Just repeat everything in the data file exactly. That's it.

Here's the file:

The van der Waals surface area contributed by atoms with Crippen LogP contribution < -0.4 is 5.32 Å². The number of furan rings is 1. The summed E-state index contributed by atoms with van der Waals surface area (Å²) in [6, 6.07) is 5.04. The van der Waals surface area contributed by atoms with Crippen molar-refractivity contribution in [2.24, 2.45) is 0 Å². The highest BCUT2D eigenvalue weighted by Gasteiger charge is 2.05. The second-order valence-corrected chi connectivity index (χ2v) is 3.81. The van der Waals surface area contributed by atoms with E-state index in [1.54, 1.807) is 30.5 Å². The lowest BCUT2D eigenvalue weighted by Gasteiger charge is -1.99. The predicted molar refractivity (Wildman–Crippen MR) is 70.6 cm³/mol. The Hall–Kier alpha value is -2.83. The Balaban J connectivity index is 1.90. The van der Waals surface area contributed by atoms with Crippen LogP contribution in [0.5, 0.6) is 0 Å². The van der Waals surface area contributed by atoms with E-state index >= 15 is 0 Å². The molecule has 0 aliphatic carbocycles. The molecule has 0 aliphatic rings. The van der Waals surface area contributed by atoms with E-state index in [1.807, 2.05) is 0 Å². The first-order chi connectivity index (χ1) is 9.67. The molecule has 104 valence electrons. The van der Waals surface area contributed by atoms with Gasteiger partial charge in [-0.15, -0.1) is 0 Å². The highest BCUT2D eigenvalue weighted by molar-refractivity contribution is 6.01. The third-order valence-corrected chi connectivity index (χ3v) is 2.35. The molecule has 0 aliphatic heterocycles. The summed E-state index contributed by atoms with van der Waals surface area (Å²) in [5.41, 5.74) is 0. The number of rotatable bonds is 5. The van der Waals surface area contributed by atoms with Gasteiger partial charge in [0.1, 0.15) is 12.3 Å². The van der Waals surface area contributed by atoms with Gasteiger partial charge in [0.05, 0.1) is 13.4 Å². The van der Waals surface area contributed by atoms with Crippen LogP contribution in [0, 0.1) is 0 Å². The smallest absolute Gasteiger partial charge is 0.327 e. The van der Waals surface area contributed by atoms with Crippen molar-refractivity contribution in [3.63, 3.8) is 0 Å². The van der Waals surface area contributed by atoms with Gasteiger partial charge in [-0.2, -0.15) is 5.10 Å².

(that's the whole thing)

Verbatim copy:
The van der Waals surface area contributed by atoms with Crippen LogP contribution < -0.4 is 5.32 Å². The number of furan rings is 1. The summed E-state index contributed by atoms with van der Waals surface area (Å²) in [6, 6.07) is 5.04. The van der Waals surface area contributed by atoms with Crippen molar-refractivity contribution in [2.24, 2.45) is 0 Å². The highest BCUT2D eigenvalue weighted by Gasteiger charge is 2.05. The second-order valence-corrected chi connectivity index (χ2v) is 3.81. The van der Waals surface area contributed by atoms with E-state index in [1.54, 1.807) is 30.5 Å². The lowest BCUT2D eigenvalue weighted by Gasteiger charge is -1.99. The predicted molar refractivity (Wildman–Crippen MR) is 70.6 cm³/mol. The Hall–Kier alpha value is -2.83. The Balaban J connectivity index is 1.90. The van der Waals surface area contributed by atoms with Crippen LogP contribution in [0.5, 0.6) is 0 Å². The van der Waals surface area contributed by atoms with E-state index >= 15 is 0 Å². The molecule has 0 aliphatic carbocycles. The molecule has 0 aliphatic rings. The van der Waals surface area contributed by atoms with E-state index in [1.807, 2.05) is 0 Å². The first-order chi connectivity index (χ1) is 9.67. The molecule has 104 valence electrons. The van der Waals surface area contributed by atoms with Gasteiger partial charge in [-0.15, -0.1) is 0 Å². The highest BCUT2D eigenvalue weighted by molar-refractivity contribution is 6.01. The third-order valence-corrected chi connectivity index (χ3v) is 2.35. The molecule has 0 aliphatic heterocycles. The summed E-state index contributed by atoms with van der Waals surface area (Å²) in [5.41, 5.74) is 0. The number of rotatable bonds is 5. The van der Waals surface area contributed by atoms with Gasteiger partial charge in [0.1, 0.15) is 12.3 Å². The van der Waals surface area contributed by atoms with Gasteiger partial charge in [0.05, 0.1) is 13.4 Å². The van der Waals surface area contributed by atoms with Crippen LogP contribution in [0, 0.1) is 0 Å². The smallest absolute Gasteiger partial charge is 0.327 e. The van der Waals surface area contributed by atoms with Crippen molar-refractivity contribution in [3.63, 3.8) is 0 Å². The van der Waals surface area contributed by atoms with Gasteiger partial charge in [-0.2, -0.15) is 5.10 Å².